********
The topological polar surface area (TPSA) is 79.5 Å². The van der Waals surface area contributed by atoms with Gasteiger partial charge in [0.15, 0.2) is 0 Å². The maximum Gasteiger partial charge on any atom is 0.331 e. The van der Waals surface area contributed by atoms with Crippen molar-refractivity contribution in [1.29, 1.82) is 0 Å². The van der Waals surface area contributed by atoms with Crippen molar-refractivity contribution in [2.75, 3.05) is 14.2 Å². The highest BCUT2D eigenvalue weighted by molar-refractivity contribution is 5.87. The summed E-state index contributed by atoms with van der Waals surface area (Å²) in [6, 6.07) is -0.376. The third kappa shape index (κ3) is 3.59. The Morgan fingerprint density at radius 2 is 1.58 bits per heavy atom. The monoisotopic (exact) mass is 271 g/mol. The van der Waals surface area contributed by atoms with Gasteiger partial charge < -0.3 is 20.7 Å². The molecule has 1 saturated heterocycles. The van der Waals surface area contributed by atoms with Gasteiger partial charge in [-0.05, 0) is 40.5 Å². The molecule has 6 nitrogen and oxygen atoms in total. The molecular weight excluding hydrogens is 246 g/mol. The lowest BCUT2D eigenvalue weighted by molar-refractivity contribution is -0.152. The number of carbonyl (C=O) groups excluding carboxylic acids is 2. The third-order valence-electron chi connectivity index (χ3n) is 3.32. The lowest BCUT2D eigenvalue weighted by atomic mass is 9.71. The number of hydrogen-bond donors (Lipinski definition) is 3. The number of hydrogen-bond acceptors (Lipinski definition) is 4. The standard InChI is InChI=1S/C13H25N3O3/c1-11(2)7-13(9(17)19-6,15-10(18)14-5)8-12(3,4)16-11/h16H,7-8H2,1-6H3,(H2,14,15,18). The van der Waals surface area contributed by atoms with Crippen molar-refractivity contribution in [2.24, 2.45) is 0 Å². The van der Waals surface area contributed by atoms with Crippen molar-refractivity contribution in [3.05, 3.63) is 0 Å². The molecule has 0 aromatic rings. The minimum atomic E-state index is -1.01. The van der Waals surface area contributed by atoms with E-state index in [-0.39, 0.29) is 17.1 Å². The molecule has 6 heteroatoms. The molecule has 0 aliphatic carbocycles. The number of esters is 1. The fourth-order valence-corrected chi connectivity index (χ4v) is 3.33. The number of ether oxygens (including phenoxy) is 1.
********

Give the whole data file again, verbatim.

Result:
The topological polar surface area (TPSA) is 79.5 Å². The van der Waals surface area contributed by atoms with Gasteiger partial charge in [0.15, 0.2) is 0 Å². The maximum Gasteiger partial charge on any atom is 0.331 e. The van der Waals surface area contributed by atoms with Crippen molar-refractivity contribution in [1.29, 1.82) is 0 Å². The van der Waals surface area contributed by atoms with Crippen molar-refractivity contribution in [2.75, 3.05) is 14.2 Å². The highest BCUT2D eigenvalue weighted by molar-refractivity contribution is 5.87. The summed E-state index contributed by atoms with van der Waals surface area (Å²) in [6, 6.07) is -0.376. The third kappa shape index (κ3) is 3.59. The Morgan fingerprint density at radius 2 is 1.58 bits per heavy atom. The monoisotopic (exact) mass is 271 g/mol. The van der Waals surface area contributed by atoms with Gasteiger partial charge < -0.3 is 20.7 Å². The molecule has 1 saturated heterocycles. The van der Waals surface area contributed by atoms with Gasteiger partial charge in [-0.05, 0) is 40.5 Å². The molecule has 6 nitrogen and oxygen atoms in total. The molecular weight excluding hydrogens is 246 g/mol. The lowest BCUT2D eigenvalue weighted by molar-refractivity contribution is -0.152. The number of carbonyl (C=O) groups excluding carboxylic acids is 2. The third-order valence-electron chi connectivity index (χ3n) is 3.32. The lowest BCUT2D eigenvalue weighted by atomic mass is 9.71. The number of hydrogen-bond donors (Lipinski definition) is 3. The number of hydrogen-bond acceptors (Lipinski definition) is 4. The standard InChI is InChI=1S/C13H25N3O3/c1-11(2)7-13(9(17)19-6,15-10(18)14-5)8-12(3,4)16-11/h16H,7-8H2,1-6H3,(H2,14,15,18). The van der Waals surface area contributed by atoms with Crippen molar-refractivity contribution in [2.24, 2.45) is 0 Å². The van der Waals surface area contributed by atoms with Crippen molar-refractivity contribution in [3.05, 3.63) is 0 Å². The molecule has 0 aromatic rings. The minimum atomic E-state index is -1.01. The van der Waals surface area contributed by atoms with E-state index in [-0.39, 0.29) is 17.1 Å². The molecule has 6 heteroatoms. The molecule has 0 aliphatic carbocycles. The number of esters is 1. The fourth-order valence-corrected chi connectivity index (χ4v) is 3.33. The number of ether oxygens (including phenoxy) is 1.